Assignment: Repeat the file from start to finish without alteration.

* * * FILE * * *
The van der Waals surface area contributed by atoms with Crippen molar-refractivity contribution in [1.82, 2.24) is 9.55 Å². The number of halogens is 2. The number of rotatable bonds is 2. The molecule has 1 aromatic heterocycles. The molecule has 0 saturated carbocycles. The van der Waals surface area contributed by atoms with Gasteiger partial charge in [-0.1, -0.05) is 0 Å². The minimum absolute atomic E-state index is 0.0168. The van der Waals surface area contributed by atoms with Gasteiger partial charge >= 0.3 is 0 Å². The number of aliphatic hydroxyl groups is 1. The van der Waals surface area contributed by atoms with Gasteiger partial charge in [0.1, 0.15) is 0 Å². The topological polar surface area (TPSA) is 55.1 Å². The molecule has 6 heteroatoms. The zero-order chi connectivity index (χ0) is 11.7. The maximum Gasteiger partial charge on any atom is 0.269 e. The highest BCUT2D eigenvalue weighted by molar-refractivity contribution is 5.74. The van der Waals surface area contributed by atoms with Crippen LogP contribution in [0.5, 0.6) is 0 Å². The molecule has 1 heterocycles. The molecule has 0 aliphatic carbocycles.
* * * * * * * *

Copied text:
The van der Waals surface area contributed by atoms with Crippen molar-refractivity contribution in [1.82, 2.24) is 9.55 Å². The number of halogens is 2. The number of rotatable bonds is 2. The molecule has 1 aromatic heterocycles. The molecule has 0 saturated carbocycles. The van der Waals surface area contributed by atoms with Gasteiger partial charge in [-0.1, -0.05) is 0 Å². The minimum absolute atomic E-state index is 0.0168. The van der Waals surface area contributed by atoms with Gasteiger partial charge >= 0.3 is 0 Å². The number of aliphatic hydroxyl groups is 1. The van der Waals surface area contributed by atoms with Gasteiger partial charge in [0.1, 0.15) is 0 Å². The topological polar surface area (TPSA) is 55.1 Å². The molecule has 6 heteroatoms. The zero-order chi connectivity index (χ0) is 11.7. The maximum Gasteiger partial charge on any atom is 0.269 e. The highest BCUT2D eigenvalue weighted by molar-refractivity contribution is 5.74. The van der Waals surface area contributed by atoms with Crippen LogP contribution in [0.5, 0.6) is 0 Å². The molecule has 1 heterocycles. The molecule has 0 aliphatic carbocycles.